Who Is It You Are Looking For? Greg Albrecht

Now Mary stood outside the tomb crying. As she wept, she bent over to look into the tomb and saw two angels in white, seated where Jesus’ body had been, one at the head and the other at the foot. They asked her, “Woman, why are you crying?” “They have taken my Lord away,” she said, “and I don’t know where they have put him.” At this, she turned around and saw Jesus standing there, but she did not realize that it was Jesus. He asked her, “Woman, why are you crying? Who is it you are looking for?”—John 20:11-15

The religious lynch-mob convened an illegal trial, declared an innocent man guilty and condemned him to death. Of course, it wasn’t the first time nor was it the last time an innocent person has been found guilty, but this time was truly a unique, once-and-for-all occurrence.
This man was absolutely innocent, in every way. Jesus had never committed any crime. He had never harmed anyone. He had never emotionally abused another. He had never cheated, nor had he ever gossiped. His entire life was devoted to serving others, yet he had just been found guilty and condemned to death.
And to cement the assertion that this was a unique, once-and-for-all occurrence, the innocent man condemned to death was the Son of God, God in the flesh.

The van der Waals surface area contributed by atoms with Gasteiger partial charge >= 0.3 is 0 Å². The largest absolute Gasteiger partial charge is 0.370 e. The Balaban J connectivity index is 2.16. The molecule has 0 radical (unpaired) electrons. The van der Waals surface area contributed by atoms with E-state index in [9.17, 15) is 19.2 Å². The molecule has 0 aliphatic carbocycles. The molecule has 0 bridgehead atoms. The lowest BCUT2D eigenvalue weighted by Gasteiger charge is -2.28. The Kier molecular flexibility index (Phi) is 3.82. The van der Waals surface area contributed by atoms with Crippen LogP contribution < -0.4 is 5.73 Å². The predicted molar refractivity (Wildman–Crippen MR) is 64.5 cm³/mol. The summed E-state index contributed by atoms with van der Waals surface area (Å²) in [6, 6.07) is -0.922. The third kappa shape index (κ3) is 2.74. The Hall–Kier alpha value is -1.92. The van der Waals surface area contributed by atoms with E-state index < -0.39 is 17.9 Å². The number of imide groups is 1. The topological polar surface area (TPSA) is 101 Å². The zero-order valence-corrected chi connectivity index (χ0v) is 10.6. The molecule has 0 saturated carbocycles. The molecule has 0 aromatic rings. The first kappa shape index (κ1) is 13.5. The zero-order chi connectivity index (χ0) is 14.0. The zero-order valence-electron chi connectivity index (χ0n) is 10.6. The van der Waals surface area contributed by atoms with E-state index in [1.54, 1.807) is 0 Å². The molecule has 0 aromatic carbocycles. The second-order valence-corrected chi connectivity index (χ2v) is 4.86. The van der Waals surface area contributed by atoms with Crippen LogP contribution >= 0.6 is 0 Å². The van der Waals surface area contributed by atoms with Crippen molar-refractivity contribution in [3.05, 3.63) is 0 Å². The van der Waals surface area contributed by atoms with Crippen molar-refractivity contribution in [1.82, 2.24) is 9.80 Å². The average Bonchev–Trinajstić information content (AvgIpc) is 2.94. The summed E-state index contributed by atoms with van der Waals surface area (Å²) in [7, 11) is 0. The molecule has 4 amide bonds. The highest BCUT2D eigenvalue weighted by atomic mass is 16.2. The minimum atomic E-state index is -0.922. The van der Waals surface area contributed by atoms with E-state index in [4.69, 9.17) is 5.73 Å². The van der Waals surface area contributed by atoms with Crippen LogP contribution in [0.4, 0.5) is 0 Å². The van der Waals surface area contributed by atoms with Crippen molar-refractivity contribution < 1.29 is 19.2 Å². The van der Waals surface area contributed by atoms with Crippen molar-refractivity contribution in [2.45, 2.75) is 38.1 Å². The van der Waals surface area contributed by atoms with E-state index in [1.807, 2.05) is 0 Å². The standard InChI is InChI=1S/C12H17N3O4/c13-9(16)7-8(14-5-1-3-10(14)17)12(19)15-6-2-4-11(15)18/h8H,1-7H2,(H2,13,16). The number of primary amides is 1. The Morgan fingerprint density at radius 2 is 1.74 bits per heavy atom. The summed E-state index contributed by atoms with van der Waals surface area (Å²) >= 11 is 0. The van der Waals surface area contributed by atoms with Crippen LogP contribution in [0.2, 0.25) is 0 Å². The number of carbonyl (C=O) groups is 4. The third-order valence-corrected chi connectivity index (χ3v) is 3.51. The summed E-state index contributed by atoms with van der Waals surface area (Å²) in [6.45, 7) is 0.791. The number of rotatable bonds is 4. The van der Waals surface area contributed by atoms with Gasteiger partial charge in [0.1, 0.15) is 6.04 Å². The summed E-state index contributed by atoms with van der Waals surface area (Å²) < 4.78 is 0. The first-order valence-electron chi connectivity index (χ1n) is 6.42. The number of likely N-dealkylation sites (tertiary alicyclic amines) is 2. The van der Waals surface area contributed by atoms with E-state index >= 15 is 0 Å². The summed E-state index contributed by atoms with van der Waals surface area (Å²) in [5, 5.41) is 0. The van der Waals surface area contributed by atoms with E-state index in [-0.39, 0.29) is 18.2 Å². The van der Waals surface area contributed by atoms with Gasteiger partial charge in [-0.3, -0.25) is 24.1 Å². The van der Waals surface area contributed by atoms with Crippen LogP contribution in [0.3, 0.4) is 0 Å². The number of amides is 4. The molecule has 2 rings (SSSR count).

The death sentence was carried out immediately. There was no ten-year wait on death row while attorneys filed appeal after appeal. No defense attorney would take Jesus’ case and hire private investigators to sift through all of the lies and misrepresentations and biases and prejudices of the religious establishment who wanted him dead.
We know this story, don’t we? We know how Jesus, the Lamb of God, allowed himself to be led away after he was betrayed by one of his own disciples. We know how he was falsely accused, and how he was beaten, scourged, tortured and finally nailed to a cross. When his body was finally dead it was surrendered by the authorities, and placed in a new tomb, not far away from the site of the crucifixion.
The traumatic and hope-destroying events of Good Friday took the wind out of the sails of Jesus’ followers. All their hopes and dreams for a better life with Jesus as the King were dashed as he died in shame as a common criminal on his cross. Those who had changed their lives—following and listening to him, their Master and Teacher, putting their hope and faith in him—were now disillusioned and hiding in fear for their own lives.
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